Tuesday

19th Feb 2019

Opinion

Values, not territory, at stake in Ukraine

  • Many view the Ukraine conflict as a power struggle between the West and Russia (Photo: Sasha Maksymenko)

The United States and Europe need to do more to help Ukraine fend off a Russia that is intent on using intimidation and force to restore the Soviet empire that Moscow created and directed for 70 years.

Many view the Ukraine conflict as a power struggle between the West and Russia.

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But it’s more than that: It represents nothing less than a clash of values. A clash of values that was made all the more apparent through the assassination of Russian opposition leader Boris Nemtsov within shouting distance of the Kremlin just last week.

On the Western side are such values as democracy, human rights and the rule of law. On the Russian side are authoritarianism and contempt for the individual and the law.

History has shown that Russia wants to dominate its neighbours, its region and the world with brute force.

History has also shown that when it does subjugate its neighbours, they develop the same belief in brute force and disregard for human rights that Moscow embraces.

Even Russia’s diplomacy depends on intimidation instead of persuasion: “Do this or we’ll cut off your gas ... join the Eurasian Economic Union instead of the European Union, or we’ll (insert your threat of choice).”

Until the Russian invasions of Crimea and eastern Ukraine, Western Europe took its own democracy, human rights and the rule of law for granted. After World War II, its citizens basked in the longest period of freedom they’d ever had.

After the Soviet Union disintegrated in 1991, Eastern Europeans joined their western cousins in enjoying freedom they had never had.

During the 1990s, many Europeans believed Russia had changed, that it was no longer a threat to the continent’s freedom.

In reality, Moscow needed time to deal with the chaos accompanying the transition to a different government and economic system.

Unhappily for Russian nationalists, including former KGB agent Vladimir Putin, one of the manifestations of the turmoil was lack of money to keep its armed forces at world-class standard.

They chafed about not having a military powerful enough to allow Russia to reassert itself over its neighbors. So they sulked while vowing to restore Russia to what they saw as its rightful place in the world — that is, a country dominating its neighbours.

Some Eastern European countries, like Poland and the Baltics, weren’t convinced that Moscow had changed. They joined the EU and Nato to assure their freedom in the event there was a Russian resurgence.

Russia’s intervention in Ukraine and Georgia, and its refusal to pull its troops out of Moldova and Armenia, showed they were right to be worried.

As to other Western leaders, most have admitted they were wrong to think Moscow had changed after Russia seized Crimea and sent troops and equipment into eastern Ukraine.

They have declared that, as in the days of old, the biggest threat to Europe is not terrorism but Russia.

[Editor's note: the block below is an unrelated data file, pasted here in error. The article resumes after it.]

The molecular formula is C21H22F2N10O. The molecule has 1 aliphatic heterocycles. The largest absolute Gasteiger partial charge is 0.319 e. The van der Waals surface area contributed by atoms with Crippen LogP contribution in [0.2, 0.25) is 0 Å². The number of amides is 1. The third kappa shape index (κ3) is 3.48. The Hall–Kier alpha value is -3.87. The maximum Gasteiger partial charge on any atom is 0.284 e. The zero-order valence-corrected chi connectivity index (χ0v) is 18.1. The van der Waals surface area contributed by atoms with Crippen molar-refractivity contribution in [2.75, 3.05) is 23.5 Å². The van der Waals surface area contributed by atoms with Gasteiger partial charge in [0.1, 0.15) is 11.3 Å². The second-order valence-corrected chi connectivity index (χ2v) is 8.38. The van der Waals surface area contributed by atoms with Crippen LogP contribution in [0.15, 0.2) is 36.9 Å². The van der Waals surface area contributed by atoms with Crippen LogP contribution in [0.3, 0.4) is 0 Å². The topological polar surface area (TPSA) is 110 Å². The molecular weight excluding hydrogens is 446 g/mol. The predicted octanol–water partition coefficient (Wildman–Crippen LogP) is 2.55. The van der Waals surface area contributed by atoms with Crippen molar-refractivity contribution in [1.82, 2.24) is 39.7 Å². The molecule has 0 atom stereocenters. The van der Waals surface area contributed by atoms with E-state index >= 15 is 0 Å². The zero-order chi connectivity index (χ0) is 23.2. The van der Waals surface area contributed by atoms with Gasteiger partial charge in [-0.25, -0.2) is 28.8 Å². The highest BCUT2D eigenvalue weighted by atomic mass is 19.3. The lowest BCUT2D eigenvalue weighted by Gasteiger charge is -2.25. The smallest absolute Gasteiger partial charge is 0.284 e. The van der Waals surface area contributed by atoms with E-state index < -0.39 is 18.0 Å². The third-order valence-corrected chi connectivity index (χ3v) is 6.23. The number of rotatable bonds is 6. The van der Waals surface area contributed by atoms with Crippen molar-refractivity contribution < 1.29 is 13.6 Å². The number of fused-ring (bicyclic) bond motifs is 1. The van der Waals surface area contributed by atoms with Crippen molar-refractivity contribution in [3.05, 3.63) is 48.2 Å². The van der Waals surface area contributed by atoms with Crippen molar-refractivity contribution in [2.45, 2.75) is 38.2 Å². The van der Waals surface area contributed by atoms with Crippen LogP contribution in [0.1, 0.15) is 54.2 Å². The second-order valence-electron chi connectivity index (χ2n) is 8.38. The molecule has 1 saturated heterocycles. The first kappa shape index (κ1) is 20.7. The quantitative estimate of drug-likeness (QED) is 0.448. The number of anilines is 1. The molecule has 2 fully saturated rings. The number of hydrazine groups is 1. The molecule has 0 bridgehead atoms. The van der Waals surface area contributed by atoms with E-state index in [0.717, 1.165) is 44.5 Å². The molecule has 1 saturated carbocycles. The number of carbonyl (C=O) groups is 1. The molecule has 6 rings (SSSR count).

At the heart of the clash between Russia and the West is values.

Russia believes that the state is more important than the individual, that might makes right and that deceit, trickery and lying are legitimate means to getting your way.

Conversely, the West believes that the individual is more important than the state and that diplomacy rather than force is the preferred way to achieve a foreign policy objective.

There is no better example of the difference between Russian and Western values than the pathological lying that Moscow has engaged in over the Ukraine crisis.

Given that the wrangle over Ukraine is really about Western versus Russian values, Europe stands to lose nothing less than the freedom it has cherished if Moscow is allowed to dismember Ukraine.

Because if Russia succeeds in stamping out freedom there, what is to stop it trying to do the same in Poland, the Baltics and the rest of Eastern Europe?

That leads us to the question of how the West should respond to the Russian challenge.

To start with, it needs to do everything it can to help Ukraine. The sanctions it has slapped on Russia have hurt. But it should do more, including cutting Russia off from the Swift money-transfer system, which would be a crippling blow to its global trade and financing.

It should also consider sending cutting-edge defensive weapons to Ukraine.

The Ukrainian forces that Russian troops and their separatist allies routed in the important battle for Debaltseve in mid-February said afterwards that their Soviet-era weapons were no match for Russia’s modern armaments and drones.

True to form, Russia has threatened unnamed consequences against the West if it provides modern arms and drones to Ukraine. Because, of course, this would make subjugation of its neighbour bloodier and costlier.

It’s high time for the West to get tough with Russia for its support of the Ukrainian separatist uprising. If it wants to preserve its values it needs to do everything it can to help Ukraine carve out its own destiny.

Armine Sahakyan is a human rights activist based in Armenia

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